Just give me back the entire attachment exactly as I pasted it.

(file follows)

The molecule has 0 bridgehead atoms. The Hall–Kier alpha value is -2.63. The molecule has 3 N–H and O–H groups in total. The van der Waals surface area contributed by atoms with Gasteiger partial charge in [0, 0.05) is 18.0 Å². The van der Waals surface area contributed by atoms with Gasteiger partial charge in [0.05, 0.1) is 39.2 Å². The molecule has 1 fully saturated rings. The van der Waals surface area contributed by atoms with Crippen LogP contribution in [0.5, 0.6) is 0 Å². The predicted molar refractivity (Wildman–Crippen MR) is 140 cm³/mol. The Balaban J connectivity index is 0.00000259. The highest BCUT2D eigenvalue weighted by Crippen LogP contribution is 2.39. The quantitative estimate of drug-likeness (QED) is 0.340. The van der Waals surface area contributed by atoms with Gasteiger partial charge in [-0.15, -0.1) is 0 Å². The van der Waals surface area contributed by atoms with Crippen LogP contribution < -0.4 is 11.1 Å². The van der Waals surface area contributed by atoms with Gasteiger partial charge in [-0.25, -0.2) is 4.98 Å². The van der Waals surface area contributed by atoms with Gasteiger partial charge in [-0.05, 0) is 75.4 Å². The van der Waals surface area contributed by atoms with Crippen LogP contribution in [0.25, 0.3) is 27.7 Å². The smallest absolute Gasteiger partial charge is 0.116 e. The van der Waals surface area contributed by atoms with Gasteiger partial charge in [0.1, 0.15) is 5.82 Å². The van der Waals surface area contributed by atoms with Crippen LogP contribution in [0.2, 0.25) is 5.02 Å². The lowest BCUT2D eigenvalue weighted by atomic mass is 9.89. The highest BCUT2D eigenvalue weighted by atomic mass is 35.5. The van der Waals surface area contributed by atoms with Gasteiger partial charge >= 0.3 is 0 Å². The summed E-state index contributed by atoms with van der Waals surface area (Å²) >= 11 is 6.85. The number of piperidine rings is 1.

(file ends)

The molecule has 0 bridgehead atoms. The Hall–Kier alpha value is -2.63. The molecule has 3 N–H and O–H groups in total. The van der Waals surface area contributed by atoms with Gasteiger partial charge in [0, 0.05) is 18.0 Å². The van der Waals surface area contributed by atoms with Gasteiger partial charge in [0.05, 0.1) is 39.2 Å². The molecule has 1 fully saturated rings. The van der Waals surface area contributed by atoms with Crippen LogP contribution in [0.5, 0.6) is 0 Å². The predicted molar refractivity (Wildman–Crippen MR) is 140 cm³/mol. The Balaban J connectivity index is 0.00000259. The highest BCUT2D eigenvalue weighted by Crippen LogP contribution is 2.39. The quantitative estimate of drug-likeness (QED) is 0.340. The van der Waals surface area contributed by atoms with Gasteiger partial charge in [-0.15, -0.1) is 0 Å². The van der Waals surface area contributed by atoms with Crippen LogP contribution < -0.4 is 11.1 Å². The van der Waals surface area contributed by atoms with Gasteiger partial charge in [-0.25, -0.2) is 4.98 Å². The van der Waals surface area contributed by atoms with Gasteiger partial charge in [-0.05, 0) is 75.4 Å². The van der Waals surface area contributed by atoms with Crippen LogP contribution in [0.25, 0.3) is 27.7 Å². The smallest absolute Gasteiger partial charge is 0.116 e. The van der Waals surface area contributed by atoms with Gasteiger partial charge in [0.1, 0.15) is 5.82 Å². The van der Waals surface area contributed by atoms with Crippen LogP contribution in [0.2, 0.25) is 5.02 Å². The lowest BCUT2D eigenvalue weighted by atomic mass is 9.89. The highest BCUT2D eigenvalue weighted by atomic mass is 35.5. The van der Waals surface area contributed by atoms with Gasteiger partial charge >= 0.3 is 0 Å². The summed E-state index contributed by atoms with van der Waals surface area (Å²) >= 11 is 6.85. The number of piperidine rings is 1.